Copyright Insanity: The Need To Get Licenses Just To Demonstrate A Legal Point

from the that-seems-problematic dept

Over at Against Monopoly, Alistair Kelman, points out yet another quirky problem with copyright law. He's discussing a book by Ron Rosen, who was the attorney for famed composer John Williams in fighting a copyright infringement claim saying that Williams copied a phrase in the score for the movie E.T.. The book is called Music and Copyright, and (according to Kelman) is quite a worthwhile read in thinking about some of the modern legal issues that will be faced thanks to mashups and other musical compositions that run up against copyright questions.

Kelman's one issue with the book, is that it would really be aided quite a bit by being able to hear the actual music in question, rather than just seeing the musical notation. So, the suggestion was, why did Rosen put up an online video lecture, playing the music samples so that people could better understand the issues at play. The answer, it turns out, is copyright law. Rosen wrote Kelman, noting:
"...about the need for aural examples, that is something we wanted to do for this edition, but as a new publication, the need for licenses and the budget foreclosed our doing so."
So even though this is a somewhat scholarly effort to look at these issues, apparently Rosen can't even demonstrate his points with music, because copyright forbids it, and requires hefty licensing fees. If ever there were a case where "fair use" should apply, this would seem to be it -- but I'm sure some would argue against that point since this book is a "for-profit" endeavor. Of course, whether something is commercial or not is only one of the four fair use factors, and it seems that if it's just a snippet of the music, a strong fair use case could be made (especially since it's hard to see how this could possibly harm the market for the music itself). However, as copyright system defenders love to point out on a regular basis, they see fair use as a "defense, rather than a right" and thus, the only way to prove that this is fair use would be to go to court -- something that is expensive and time consuming. What an unfortunate state of affairs.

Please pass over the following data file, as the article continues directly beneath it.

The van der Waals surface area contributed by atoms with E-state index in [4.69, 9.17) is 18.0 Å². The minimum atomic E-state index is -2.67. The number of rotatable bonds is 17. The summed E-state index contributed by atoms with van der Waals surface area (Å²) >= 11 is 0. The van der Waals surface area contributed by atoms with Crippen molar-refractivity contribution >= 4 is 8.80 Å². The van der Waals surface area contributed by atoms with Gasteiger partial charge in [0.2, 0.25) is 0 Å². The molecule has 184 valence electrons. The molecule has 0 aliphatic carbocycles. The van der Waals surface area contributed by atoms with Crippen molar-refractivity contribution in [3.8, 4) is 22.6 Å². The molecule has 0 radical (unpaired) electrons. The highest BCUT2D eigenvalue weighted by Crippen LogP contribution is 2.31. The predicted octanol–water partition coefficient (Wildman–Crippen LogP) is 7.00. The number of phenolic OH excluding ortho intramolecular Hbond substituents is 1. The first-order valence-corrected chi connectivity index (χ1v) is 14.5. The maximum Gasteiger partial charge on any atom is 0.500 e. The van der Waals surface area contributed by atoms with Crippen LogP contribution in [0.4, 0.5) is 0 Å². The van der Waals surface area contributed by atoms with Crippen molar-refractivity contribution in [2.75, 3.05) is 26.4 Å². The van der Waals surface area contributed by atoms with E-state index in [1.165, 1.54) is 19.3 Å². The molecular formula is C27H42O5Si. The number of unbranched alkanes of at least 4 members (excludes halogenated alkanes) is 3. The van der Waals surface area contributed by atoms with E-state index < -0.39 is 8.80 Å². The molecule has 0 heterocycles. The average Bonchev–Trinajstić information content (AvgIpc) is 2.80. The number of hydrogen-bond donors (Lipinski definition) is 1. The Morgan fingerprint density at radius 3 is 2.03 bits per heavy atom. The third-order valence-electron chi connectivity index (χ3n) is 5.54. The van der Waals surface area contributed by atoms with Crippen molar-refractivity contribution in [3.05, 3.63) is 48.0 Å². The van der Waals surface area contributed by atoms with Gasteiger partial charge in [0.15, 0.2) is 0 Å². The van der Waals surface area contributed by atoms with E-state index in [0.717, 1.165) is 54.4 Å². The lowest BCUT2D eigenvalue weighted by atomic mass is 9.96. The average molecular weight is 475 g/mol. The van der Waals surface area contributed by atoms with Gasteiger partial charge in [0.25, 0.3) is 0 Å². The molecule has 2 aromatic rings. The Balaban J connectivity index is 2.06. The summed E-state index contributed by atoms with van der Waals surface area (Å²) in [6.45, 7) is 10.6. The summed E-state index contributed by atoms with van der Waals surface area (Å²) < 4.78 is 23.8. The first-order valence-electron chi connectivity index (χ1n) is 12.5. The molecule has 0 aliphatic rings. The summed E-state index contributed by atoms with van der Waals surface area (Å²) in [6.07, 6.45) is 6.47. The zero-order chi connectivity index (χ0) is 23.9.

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  1. identicon
    Gordon, 3 Jul 2009 @ 11:16am

    This whole "hefty" this has to go.

    It's unimportant to the story. AC is loving the fact that ppl are arguing it because it takes away from the real question.
    As AC stated
    -Sometimes you have to frame the question in another way.

    What would happen if I wrote a book on "the great movie music of the 20th century", and decided to include a CD with every copy of the book? All the great songs in one place, say 20 chapters as I look at the 20 great songs from the movies.

    I sell the book for, I dunno, $39.95. What part of that price is the CD?

    Put another way, if a company was selling a CD of the "20 greatest movie themes of the 20th Century", how much would they sell it for retail? Probably $19.95 or so.

    So my book is worth $20, and the music is worth $19.95

    Sort of makes sense that the people who SELL music would be a little upset if I am upselling my own work by giving away a "free" CD, no?-

    Now I don't know the facts about the music in question(as nobody replying on this blog does) but I would assume that he wouldn't need to use whole songs, so this post is thrown right out.

    The important question is still.....Why would he have to get licensing for 5-10 second snippets of songs just to show how the section of music in question is different or maybe even similar?

    Discuss

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